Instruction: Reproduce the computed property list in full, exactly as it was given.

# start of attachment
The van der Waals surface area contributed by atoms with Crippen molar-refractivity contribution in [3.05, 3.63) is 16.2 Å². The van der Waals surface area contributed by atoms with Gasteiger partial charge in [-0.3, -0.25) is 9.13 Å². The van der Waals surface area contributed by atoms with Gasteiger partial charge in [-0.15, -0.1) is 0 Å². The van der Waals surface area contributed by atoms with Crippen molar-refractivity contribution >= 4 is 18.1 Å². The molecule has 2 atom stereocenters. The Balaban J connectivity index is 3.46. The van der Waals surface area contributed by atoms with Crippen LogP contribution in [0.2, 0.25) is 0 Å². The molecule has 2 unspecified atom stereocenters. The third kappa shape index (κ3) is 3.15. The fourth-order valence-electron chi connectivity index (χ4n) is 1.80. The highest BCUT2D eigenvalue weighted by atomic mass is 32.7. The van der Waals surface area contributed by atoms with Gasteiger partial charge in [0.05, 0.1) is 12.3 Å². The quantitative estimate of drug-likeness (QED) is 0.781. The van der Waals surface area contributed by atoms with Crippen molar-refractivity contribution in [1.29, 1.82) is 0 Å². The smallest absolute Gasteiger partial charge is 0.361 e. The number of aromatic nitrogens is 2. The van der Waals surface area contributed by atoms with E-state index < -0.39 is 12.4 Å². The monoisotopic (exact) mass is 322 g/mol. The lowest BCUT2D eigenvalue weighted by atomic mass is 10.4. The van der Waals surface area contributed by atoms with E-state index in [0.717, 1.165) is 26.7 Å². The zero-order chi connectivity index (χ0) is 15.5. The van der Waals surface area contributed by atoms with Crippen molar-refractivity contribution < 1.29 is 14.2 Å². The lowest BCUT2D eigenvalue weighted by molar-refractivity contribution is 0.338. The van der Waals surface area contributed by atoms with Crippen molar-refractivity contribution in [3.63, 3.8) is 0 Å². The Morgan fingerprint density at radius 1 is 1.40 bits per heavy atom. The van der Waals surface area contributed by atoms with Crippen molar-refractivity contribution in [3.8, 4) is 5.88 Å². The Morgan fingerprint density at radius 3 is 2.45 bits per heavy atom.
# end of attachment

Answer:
The van der Waals surface area contributed by atoms with Crippen molar-refractivity contribution in [3.05, 3.63) is 16.2 Å². The van der Waals surface area contributed by atoms with Gasteiger partial charge in [-0.3, -0.25) is 9.13 Å². The van der Waals surface area contributed by atoms with Gasteiger partial charge in [-0.15, -0.1) is 0 Å². The van der Waals surface area contributed by atoms with Crippen molar-refractivity contribution >= 4 is 18.1 Å². The molecule has 2 atom stereocenters. The Balaban J connectivity index is 3.46. The van der Waals surface area contributed by atoms with Crippen LogP contribution in [0.2, 0.25) is 0 Å². The molecule has 2 unspecified atom stereocenters. The third kappa shape index (κ3) is 3.15. The fourth-order valence-electron chi connectivity index (χ4n) is 1.80. The highest BCUT2D eigenvalue weighted by atomic mass is 32.7. The van der Waals surface area contributed by atoms with Gasteiger partial charge in [0.05, 0.1) is 12.3 Å². The quantitative estimate of drug-likeness (QED) is 0.781. The van der Waals surface area contributed by atoms with Crippen molar-refractivity contribution in [1.29, 1.82) is 0 Å². The smallest absolute Gasteiger partial charge is 0.361 e. The number of aromatic nitrogens is 2. The van der Waals surface area contributed by atoms with E-state index < -0.39 is 12.4 Å². The monoisotopic (exact) mass is 322 g/mol. The lowest BCUT2D eigenvalue weighted by atomic mass is 10.4. The van der Waals surface area contributed by atoms with E-state index in [0.717, 1.165) is 26.7 Å². The zero-order chi connectivity index (χ0) is 15.5. The van der Waals surface area contributed by atoms with Crippen molar-refractivity contribution < 1.29 is 14.2 Å². The lowest BCUT2D eigenvalue weighted by molar-refractivity contribution is 0.338. The van der Waals surface area contributed by atoms with Crippen molar-refractivity contribution in [3.63, 3.8) is 0 Å². The Morgan fingerprint density at radius 1 is 1.40 bits per heavy atom. The van der Waals surface area contributed by atoms with Crippen molar-refractivity contribution in [3.8, 4) is 5.88 Å². The Morgan fingerprint density at radius 3 is 2.45 bits per heavy atom.